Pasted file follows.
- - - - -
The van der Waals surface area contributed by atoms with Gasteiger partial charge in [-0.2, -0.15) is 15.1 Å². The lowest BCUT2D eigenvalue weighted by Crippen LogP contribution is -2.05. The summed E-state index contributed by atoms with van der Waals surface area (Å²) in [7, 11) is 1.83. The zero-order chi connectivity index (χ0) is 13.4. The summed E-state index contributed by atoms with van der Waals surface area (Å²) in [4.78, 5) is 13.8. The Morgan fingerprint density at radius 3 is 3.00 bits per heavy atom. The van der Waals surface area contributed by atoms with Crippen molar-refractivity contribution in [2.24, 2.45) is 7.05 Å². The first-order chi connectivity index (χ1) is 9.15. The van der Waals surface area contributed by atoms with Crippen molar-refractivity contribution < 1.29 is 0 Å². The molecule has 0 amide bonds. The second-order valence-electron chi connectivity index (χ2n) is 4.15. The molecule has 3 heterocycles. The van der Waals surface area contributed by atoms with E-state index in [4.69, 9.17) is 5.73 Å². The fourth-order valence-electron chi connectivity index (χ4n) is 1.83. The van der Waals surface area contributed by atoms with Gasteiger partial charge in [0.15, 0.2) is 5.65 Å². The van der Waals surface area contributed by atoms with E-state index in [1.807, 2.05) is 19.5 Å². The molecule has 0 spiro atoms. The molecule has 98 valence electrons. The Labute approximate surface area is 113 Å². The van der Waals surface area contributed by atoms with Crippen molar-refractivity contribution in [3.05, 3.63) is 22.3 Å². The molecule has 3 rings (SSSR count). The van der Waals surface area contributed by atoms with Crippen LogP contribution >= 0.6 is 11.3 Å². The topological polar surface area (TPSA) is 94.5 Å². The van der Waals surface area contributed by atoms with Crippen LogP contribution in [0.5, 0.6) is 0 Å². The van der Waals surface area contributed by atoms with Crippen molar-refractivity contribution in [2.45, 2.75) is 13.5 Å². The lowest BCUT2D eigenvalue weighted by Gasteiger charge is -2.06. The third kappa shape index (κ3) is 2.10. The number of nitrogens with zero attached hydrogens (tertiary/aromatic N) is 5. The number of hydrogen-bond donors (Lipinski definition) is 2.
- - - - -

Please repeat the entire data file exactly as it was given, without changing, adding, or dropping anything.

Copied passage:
The van der Waals surface area contributed by atoms with Gasteiger partial charge in [-0.2, -0.15) is 15.1 Å². The lowest BCUT2D eigenvalue weighted by Crippen LogP contribution is -2.05. The summed E-state index contributed by atoms with van der Waals surface area (Å²) in [7, 11) is 1.83. The zero-order chi connectivity index (χ0) is 13.4. The summed E-state index contributed by atoms with van der Waals surface area (Å²) in [4.78, 5) is 13.8. The Morgan fingerprint density at radius 3 is 3.00 bits per heavy atom. The van der Waals surface area contributed by atoms with Crippen molar-refractivity contribution in [2.24, 2.45) is 7.05 Å². The first-order chi connectivity index (χ1) is 9.15. The van der Waals surface area contributed by atoms with Crippen molar-refractivity contribution < 1.29 is 0 Å². The molecule has 0 amide bonds. The second-order valence-electron chi connectivity index (χ2n) is 4.15. The molecule has 3 heterocycles. The van der Waals surface area contributed by atoms with E-state index in [4.69, 9.17) is 5.73 Å². The fourth-order valence-electron chi connectivity index (χ4n) is 1.83. The van der Waals surface area contributed by atoms with Gasteiger partial charge in [0.15, 0.2) is 5.65 Å². The van der Waals surface area contributed by atoms with E-state index in [1.807, 2.05) is 19.5 Å². The molecule has 0 spiro atoms. The molecule has 98 valence electrons. The Labute approximate surface area is 113 Å². The van der Waals surface area contributed by atoms with Crippen molar-refractivity contribution in [3.05, 3.63) is 22.3 Å². The molecule has 3 rings (SSSR count). The van der Waals surface area contributed by atoms with Crippen LogP contribution >= 0.6 is 11.3 Å². The topological polar surface area (TPSA) is 94.5 Å². The van der Waals surface area contributed by atoms with Crippen LogP contribution in [0.5, 0.6) is 0 Å². The van der Waals surface area contributed by atoms with Crippen molar-refractivity contribution in [2.45, 2.75) is 13.5 Å². The lowest BCUT2D eigenvalue weighted by Gasteiger charge is -2.06. The third kappa shape index (κ3) is 2.10. The number of nitrogens with zero attached hydrogens (tertiary/aromatic N) is 5. The number of hydrogen-bond donors (Lipinski definition) is 2.